Pale ales recalled

product recall

Ballistic Beer Co. has recalled a trio of beers for sale in BWS, Dan Murphy’s and Liquorland stores due to refermentation issues.

The Brisbane brewery said in a social media and blog post this week that in the interests of customer safety, it has recalled batches of Hawaiian Haze Pale Ale 375ml, Hawaiian Haze IPA 375ml and Reef Pale Ale 375ml from national, independent and regional retail stores.

“The culprit is diastaticus, a version of saccharomyces which is particularly virulent, that got into some cans. We went back through and tested retention samples, went out to the market, grabbed a bunch off shelves and tested those too,” Ballistic Beer Co’s CEO David Kitchen told Brews News.

“It is really irregular, it could be a can in a carton kind of thing. Our feeling was that there was a risk that at some point one of these cans could explode and feasibly lead to an injury, and at that point really our decision was we should proceed with the recall rather than pretend it isn’t there.

“We had a recall process ready, so we had most of that sorted and submitted that to FSANZ and Queensland Health.”

The brewery, which is partially owned by ASX-listed Mighty Craft, assured customers that no injuries from exploding cans have been reported to date.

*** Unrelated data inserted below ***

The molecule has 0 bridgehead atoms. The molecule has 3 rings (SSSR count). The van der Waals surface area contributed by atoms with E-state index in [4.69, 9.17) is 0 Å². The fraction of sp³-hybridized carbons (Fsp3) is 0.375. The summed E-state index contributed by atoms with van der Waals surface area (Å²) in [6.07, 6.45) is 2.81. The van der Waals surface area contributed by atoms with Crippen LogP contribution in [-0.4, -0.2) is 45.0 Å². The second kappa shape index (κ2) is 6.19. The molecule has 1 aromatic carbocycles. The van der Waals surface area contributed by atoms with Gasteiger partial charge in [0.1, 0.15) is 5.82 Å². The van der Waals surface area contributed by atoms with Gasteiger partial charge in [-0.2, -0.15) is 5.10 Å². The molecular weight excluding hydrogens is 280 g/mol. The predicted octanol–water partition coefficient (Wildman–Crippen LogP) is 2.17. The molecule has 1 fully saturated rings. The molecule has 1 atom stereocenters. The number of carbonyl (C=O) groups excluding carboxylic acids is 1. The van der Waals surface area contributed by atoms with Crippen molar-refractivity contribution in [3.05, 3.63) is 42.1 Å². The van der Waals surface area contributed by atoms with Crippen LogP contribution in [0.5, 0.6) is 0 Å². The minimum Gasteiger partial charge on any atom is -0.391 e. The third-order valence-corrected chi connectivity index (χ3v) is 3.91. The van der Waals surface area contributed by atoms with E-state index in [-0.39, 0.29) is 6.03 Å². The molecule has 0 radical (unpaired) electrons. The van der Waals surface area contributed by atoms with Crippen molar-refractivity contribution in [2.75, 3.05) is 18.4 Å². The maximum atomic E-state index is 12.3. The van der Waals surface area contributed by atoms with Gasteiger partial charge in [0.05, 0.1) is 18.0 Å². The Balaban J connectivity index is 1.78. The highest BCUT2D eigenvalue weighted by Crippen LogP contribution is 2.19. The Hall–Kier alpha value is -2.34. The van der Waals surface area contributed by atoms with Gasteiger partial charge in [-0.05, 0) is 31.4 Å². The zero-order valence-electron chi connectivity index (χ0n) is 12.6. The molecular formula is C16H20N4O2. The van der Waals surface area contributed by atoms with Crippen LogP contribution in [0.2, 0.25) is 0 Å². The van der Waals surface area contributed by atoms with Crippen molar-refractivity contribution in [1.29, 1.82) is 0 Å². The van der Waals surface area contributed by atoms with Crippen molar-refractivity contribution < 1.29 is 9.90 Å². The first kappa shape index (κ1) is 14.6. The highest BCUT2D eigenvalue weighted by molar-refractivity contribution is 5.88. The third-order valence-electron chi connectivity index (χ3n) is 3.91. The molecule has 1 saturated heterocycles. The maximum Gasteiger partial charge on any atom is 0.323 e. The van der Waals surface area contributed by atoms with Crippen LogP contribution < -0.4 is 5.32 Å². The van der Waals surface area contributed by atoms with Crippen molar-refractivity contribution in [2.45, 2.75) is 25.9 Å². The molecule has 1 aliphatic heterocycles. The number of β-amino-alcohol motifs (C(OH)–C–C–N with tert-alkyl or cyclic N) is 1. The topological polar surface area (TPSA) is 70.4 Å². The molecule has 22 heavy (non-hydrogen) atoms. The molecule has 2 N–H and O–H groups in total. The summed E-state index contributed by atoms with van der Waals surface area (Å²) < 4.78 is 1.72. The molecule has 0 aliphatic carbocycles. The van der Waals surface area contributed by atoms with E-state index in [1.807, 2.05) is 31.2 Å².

“As soon as we detected the issue, we contacted FSANZ to conduct a recall and have notified all relevant retailers. After identifying the issue, we have changed our yeast management process to prevent a [recurrence],” said Kitchen.

While the product recall was sensationalised in national mainstream media, the brewery was met with an outpouring of support on its social media channels.

Ballistic advised that any consumers who have bought the beer with best before dates listed here should not consume the or open the product and safely dispose of it.

“When disposing of the product, we recommend you wear eye protection and gloves, and that cans are stored in a sturdy box or covered with a towel/blanket and placed carefully into the rubbish bin,” Ballistic said in a social media post.

“Customers can reach out to the place of purchase or contact Ballistic Beer Co. using the details for a full refund or replacement. Any remaining cans will be destroyed by Ballistic Beer Co in a safe manner.

“We are sorry to have released a beer that has failed to meet the high standards we aim to provide to our loyal customers and for any inconvenience that has been caused.”

The recalled beers are available for sale at Liquorland in Queensland and New South Wales, Vintage sellers in both those states and also ACT, Victoria, Northern Territory and Tasmania. It is also available in independent stores in New South Wales, Queensland, South Australia and Victoria, and First Choice, Dan Murphy’s and BWS nationally.

Working on processes

Recall plans are essential for all companies working in the food and beverage sector, and Ballistic chief operations officer Lauren Jack explained that the brewery had an efficient recall plan in place which made testing, batch identification, tracing, communications, and reporting manageable.